Pentagon announces new reciprocity guidelines to streamline software adaptation

Networks / Cyber, Pentagon

DoD CIO Participates in Virtual Cybersecurity Forum

John Sherman, then acting chief information officer of the Department of Defense, participates in a virtual panel with Billington Cybersecurity at the Pentagon, April 15, 2021 (DoD photo by Chad J. McNeeley)

GEOINT — The Pentagon has rolled out new cybersecurity guidelines, aiming to address what Chief Information Officer John Sherman called slow, duplicative processes that hinder technology and software innovation.vation.

The plan, according to a one-page document signed by Deputy Defense Secretary Kathleen Hicks last week and releasedAs stated on Wednesday, the goal is to apply the concept of “reciprocity”, which essentially means that if one office certifies that a system is cyber-secure, then all offices can accept it instead of having to redo the certification process.

Sherman announced the new guidance during a speech at the annual GEOINT symposium in Orlando, Fla., on Wednesday, telling the crowd: “Immediately after we finish speaking, we are about to issue new guidance that Secretary deputy has signed and which will be direct reciprocity by default within the Ministry of Defense.

Sherman explained that the move will ensure “that people don’t have to check each other’s homework over and over again” unless a manager has “good reason” to recheck.

“We’re going to adopt reciprocity by default and start blasting through that,” he added.

The move comes after a host of complaints from within the department and industry leaders surfaced regarding Authorization to Treat (ATO) procedures. ATO procedures have been seen as a problem because they are not only slow and bureaucratic, but they can also be redundant as different organizations often each have their own Authorizing Officer (AO) who must assign an ATO to software before it can be released. it can be used. implemented.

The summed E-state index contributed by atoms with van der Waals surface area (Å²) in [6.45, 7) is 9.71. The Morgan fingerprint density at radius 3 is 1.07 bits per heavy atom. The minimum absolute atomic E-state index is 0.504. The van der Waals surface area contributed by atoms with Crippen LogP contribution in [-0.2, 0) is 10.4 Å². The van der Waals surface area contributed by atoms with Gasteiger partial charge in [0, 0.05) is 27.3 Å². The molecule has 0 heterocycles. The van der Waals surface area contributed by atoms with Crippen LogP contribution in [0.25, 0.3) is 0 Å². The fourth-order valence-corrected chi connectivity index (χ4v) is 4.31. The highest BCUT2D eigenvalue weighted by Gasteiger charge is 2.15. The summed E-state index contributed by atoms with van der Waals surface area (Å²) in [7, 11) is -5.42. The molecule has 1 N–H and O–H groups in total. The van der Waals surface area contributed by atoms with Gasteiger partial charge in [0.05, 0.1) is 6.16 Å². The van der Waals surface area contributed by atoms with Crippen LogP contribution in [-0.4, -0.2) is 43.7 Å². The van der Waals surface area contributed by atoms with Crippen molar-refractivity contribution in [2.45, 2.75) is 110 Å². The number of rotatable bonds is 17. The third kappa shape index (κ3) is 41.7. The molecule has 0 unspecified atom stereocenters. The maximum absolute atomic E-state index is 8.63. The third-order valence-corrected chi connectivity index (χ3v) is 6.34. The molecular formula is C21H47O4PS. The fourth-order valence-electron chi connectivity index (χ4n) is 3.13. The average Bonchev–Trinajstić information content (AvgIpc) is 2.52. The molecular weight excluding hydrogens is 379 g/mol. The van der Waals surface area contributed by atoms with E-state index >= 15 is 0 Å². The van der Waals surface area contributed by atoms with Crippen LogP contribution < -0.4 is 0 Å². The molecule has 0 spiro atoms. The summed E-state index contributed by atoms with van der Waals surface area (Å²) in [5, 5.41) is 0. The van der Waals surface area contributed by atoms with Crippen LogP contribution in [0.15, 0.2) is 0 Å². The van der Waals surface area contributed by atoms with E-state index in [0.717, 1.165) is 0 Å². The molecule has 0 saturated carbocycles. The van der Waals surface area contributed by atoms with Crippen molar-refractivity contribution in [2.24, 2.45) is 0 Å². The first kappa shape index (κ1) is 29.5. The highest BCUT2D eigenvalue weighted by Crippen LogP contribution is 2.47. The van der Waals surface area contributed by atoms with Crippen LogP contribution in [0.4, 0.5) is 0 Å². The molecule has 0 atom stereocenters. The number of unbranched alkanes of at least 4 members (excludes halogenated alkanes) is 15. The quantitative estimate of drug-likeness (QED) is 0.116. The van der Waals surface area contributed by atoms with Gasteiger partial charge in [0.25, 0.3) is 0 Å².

AOs often have different criteria, so the software company going through this process has to operate a little differently each time, slowing down the process when the neighboring office may have already been cleared to use the same software.

“We have heard you loud and clear on this within the DoD. I’m not going to say it’s going to solve all the problems, but it’s going to help us a little bit,” Sherman said.

Although Sherman made it clear that this initiative was intended to reduce time, he stressed that the process may be more complicated and require another step, for which he said his office was prepared to assist.

“There is going to be a second major aspect to this. This will be the case, if an authorized official feels that they are being impeded in any way, they can report this directly to my office in conjunction with our Information Security Officer,” he said. Sherman said.

In addition to saving time, reciprocity also saves money because it allows federal entities to reuse internal and external findings from other organizations, reducing investment costs associated with approval computer systems operating on different networks.

“This is coming from the assistant secretary that reciprocity should be a default. That should be the first choice rather than having to redo all the due diligence,” Sherman said. DefenseScoop in an interview Wednesday.

The guidance released on Wednesday, officially titled ““Addressing Cybersecurity Risk Management Framework and Reciprocity Issues” states that the “Department is implementing the Risk Management Framework (RMF), in accordance with DoD Instruction 8510.01, to guide how we build, implement and maintain cybersecurity and survivability capabilities.”

While the RMF provides guidance for the Pentagon, the CIO also plans to provide similar guidance to the broader intelligence community, Sherman told DefenseScoop.

“That’s sort of our next hill to climb later, because of the different classifications and the fact that these evidence sets are kept secret or top secret, versus unclassified databases, etc.,” a- he declared to the media.

Theresa Hitchens in Orlando contributed to this report.